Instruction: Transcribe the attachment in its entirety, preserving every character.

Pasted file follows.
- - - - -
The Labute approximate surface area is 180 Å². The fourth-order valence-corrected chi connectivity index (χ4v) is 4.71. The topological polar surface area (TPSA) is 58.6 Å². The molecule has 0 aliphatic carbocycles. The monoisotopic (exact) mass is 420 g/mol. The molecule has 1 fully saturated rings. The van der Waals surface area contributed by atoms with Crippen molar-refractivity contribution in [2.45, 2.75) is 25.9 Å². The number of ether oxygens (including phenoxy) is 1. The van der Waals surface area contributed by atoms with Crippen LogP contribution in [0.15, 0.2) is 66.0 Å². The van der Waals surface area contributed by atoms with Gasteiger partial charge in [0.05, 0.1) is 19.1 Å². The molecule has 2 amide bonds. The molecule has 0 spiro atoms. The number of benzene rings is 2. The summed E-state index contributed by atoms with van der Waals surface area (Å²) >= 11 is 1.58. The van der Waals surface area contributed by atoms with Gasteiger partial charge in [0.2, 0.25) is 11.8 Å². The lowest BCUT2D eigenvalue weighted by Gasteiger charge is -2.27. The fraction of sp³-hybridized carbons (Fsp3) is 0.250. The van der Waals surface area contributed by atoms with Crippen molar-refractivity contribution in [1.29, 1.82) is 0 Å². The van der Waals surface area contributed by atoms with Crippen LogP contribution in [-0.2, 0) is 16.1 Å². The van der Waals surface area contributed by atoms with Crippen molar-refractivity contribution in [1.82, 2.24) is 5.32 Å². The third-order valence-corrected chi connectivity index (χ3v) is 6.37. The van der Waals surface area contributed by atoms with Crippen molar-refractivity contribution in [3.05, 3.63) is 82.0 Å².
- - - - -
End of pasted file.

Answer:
The Labute approximate surface area is 180 Å². The fourth-order valence-corrected chi connectivity index (χ4v) is 4.71. The topological polar surface area (TPSA) is 58.6 Å². The molecule has 0 aliphatic carbocycles. The monoisotopic (exact) mass is 420 g/mol. The molecule has 1 fully saturated rings. The van der Waals surface area contributed by atoms with Crippen molar-refractivity contribution in [2.45, 2.75) is 25.9 Å². The number of ether oxygens (including phenoxy) is 1. The van der Waals surface area contributed by atoms with Crippen LogP contribution in [0.15, 0.2) is 66.0 Å². The van der Waals surface area contributed by atoms with Gasteiger partial charge in [0.05, 0.1) is 19.1 Å². The molecule has 2 amide bonds. The molecule has 0 spiro atoms. The number of benzene rings is 2. The summed E-state index contributed by atoms with van der Waals surface area (Å²) >= 11 is 1.58. The van der Waals surface area contributed by atoms with Gasteiger partial charge in [0.2, 0.25) is 11.8 Å². The lowest BCUT2D eigenvalue weighted by Gasteiger charge is -2.27. The fraction of sp³-hybridized carbons (Fsp3) is 0.250. The van der Waals surface area contributed by atoms with Crippen molar-refractivity contribution in [1.29, 1.82) is 0 Å². The van der Waals surface area contributed by atoms with Crippen LogP contribution in [-0.2, 0) is 16.1 Å². The van der Waals surface area contributed by atoms with Crippen molar-refractivity contribution in [1.82, 2.24) is 5.32 Å². The third-order valence-corrected chi connectivity index (χ3v) is 6.37. The van der Waals surface area contributed by atoms with Crippen molar-refractivity contribution in [3.05, 3.63) is 82.0 Å².